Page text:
World Bulletin / News Desk
However, during his time as Conservative leader Cameron successfully transformed his party, dismissed at the turn of the century as unelectable, and continued his reforming zeal after winning power in 2010.
He ambitiously led Britain’s first peacetime coalition government in almost a century, averted a break-up of the U.K. in a Scottish independence referendum and overcame social conservatives within his own party to legalize same-sex marriage.
But his final gamble -- to definitively settle the vexatious question of Britain’s place in Europe -- proved to be his undoing.
Cameron had only been a House of Commons lawmaker for four years when he became Conservative party leader in 2005. The then 39-year-old projected youth and dynamism as he pledged to radically overhaul the party that had suffered three successive electoral defeats at the hands of Labour’s Tony Blair.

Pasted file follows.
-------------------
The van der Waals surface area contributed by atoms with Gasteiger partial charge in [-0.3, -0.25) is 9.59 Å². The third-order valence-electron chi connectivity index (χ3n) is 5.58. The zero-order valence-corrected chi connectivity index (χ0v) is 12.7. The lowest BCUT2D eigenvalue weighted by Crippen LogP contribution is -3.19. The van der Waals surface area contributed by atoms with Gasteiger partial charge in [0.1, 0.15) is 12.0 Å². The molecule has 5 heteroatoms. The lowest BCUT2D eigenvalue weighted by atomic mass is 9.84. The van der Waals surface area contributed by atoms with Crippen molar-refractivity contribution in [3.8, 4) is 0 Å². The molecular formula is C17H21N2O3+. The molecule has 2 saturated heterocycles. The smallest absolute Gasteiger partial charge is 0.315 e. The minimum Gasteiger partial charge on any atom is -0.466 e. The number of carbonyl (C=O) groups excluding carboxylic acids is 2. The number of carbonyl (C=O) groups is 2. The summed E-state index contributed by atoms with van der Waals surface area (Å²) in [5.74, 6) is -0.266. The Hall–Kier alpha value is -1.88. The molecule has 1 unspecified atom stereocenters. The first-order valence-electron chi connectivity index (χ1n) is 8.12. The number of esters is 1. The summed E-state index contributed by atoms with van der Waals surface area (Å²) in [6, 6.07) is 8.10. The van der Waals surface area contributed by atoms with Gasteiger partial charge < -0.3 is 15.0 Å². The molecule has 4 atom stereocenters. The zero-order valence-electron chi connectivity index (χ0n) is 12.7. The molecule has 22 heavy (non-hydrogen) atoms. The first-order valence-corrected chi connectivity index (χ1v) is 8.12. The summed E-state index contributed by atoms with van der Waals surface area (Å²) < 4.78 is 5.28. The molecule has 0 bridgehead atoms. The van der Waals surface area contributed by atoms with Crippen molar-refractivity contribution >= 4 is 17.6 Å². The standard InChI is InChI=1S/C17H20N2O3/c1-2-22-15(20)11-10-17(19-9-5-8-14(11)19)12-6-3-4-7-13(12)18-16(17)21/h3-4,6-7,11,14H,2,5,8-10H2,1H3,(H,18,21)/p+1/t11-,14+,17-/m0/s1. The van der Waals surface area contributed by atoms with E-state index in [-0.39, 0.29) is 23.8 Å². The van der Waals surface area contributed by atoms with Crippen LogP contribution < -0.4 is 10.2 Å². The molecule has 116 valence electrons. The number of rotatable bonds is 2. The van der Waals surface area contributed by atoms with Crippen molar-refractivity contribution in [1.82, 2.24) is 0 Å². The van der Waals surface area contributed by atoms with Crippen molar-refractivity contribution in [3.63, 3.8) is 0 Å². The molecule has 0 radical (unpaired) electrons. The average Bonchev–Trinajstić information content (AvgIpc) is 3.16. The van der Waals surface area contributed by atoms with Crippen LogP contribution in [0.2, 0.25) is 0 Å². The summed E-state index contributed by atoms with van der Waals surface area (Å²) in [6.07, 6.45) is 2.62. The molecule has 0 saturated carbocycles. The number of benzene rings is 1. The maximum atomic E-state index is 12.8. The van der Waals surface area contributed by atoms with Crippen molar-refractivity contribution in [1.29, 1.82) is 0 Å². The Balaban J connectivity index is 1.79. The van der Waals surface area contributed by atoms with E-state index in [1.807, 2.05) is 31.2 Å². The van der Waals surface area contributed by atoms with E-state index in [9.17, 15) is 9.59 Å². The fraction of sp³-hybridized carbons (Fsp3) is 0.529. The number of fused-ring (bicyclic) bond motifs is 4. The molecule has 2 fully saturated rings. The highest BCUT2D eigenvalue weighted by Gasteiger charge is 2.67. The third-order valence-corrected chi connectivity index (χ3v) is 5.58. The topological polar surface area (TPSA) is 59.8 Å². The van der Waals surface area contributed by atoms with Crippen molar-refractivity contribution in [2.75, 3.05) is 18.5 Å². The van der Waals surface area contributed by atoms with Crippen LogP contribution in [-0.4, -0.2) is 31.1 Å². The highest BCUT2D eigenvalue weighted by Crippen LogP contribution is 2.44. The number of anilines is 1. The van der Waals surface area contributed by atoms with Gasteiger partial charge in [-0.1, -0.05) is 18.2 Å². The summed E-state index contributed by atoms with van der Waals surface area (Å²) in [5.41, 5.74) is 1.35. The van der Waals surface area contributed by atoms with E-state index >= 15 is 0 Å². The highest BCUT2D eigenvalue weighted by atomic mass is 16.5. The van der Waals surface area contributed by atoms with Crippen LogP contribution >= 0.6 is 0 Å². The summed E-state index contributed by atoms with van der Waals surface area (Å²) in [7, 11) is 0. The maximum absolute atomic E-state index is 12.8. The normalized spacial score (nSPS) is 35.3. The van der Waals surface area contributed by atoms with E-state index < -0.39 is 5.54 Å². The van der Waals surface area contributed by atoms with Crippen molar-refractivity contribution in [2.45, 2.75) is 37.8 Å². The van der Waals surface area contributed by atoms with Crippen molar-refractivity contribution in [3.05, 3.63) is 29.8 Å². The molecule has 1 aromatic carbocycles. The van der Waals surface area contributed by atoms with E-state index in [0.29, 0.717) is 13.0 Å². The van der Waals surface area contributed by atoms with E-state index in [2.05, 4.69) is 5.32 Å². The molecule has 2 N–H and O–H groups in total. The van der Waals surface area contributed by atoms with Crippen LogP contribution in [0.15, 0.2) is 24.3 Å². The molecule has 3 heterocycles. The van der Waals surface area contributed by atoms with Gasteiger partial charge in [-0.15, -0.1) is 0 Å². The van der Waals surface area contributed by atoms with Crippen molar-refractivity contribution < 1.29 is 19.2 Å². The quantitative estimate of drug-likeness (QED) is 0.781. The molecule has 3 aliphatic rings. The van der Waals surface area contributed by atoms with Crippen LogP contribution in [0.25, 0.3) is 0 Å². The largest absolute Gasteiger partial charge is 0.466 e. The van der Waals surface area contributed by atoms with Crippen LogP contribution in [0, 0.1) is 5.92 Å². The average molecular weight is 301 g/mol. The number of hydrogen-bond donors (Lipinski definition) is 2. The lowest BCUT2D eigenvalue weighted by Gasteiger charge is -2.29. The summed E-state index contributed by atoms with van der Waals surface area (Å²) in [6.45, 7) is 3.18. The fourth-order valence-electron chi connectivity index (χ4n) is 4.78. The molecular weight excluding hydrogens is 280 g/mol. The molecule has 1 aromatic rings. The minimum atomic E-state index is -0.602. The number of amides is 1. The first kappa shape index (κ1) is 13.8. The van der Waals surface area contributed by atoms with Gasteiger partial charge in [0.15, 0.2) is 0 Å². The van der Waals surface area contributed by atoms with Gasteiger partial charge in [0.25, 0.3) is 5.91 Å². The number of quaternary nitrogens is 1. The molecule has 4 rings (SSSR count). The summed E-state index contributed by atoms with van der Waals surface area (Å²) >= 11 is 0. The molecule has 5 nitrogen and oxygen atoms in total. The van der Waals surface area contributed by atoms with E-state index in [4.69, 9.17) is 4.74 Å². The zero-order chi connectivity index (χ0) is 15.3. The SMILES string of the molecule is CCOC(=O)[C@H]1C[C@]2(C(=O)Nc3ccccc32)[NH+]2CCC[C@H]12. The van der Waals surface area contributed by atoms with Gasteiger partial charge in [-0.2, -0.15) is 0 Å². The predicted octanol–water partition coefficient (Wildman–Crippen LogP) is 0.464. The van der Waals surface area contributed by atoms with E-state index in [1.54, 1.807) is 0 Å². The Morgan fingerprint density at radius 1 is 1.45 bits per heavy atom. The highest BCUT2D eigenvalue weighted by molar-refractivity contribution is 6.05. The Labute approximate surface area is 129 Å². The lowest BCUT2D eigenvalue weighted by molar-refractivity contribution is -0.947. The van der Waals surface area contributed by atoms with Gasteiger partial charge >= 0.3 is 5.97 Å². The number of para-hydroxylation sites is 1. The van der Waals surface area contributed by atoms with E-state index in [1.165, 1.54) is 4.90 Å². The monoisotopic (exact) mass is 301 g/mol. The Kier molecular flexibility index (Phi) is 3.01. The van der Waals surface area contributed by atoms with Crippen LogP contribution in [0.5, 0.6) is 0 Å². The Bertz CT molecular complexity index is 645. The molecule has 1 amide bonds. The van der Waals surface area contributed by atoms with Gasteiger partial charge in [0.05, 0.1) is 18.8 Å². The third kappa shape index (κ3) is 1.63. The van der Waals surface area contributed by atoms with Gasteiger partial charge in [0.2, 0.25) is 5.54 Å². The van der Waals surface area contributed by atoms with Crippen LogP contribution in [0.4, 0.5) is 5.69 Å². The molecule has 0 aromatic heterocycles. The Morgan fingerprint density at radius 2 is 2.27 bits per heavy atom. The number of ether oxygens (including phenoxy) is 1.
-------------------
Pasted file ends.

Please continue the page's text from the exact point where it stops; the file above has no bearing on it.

He called for a “modern compassionate Conservatism” that would inspire a new generation of Conservative voters and recapture the contested center ground of British politics -- much as Blair had done to his own party a decade before.
The alternative to reform, Cameron told a London think-tank a few weeks after his election, is “irrelevance, defeat and failure.” It earned him the epithet “Heir to Blair”.
The Conservatives certainly seemed to change. Cameron repositioned the party as environmentally-friendly and declared they were now sensitive to the country’s social divisions. He promised to match the still-popular Labour government’s spending commitments and vowed not to reduce taxes simply to appease core right-wing voters.
But it was only when Labour, now led by Blair’s successor Gordon Brown, came to be associated with the unemployment and economic downturn caused by the 2007-08 financial crisis that the Conservatives’ popularity soared.
Cameron’s party won the most seats in the 2010 parliamentary election but did not have enough to govern alone.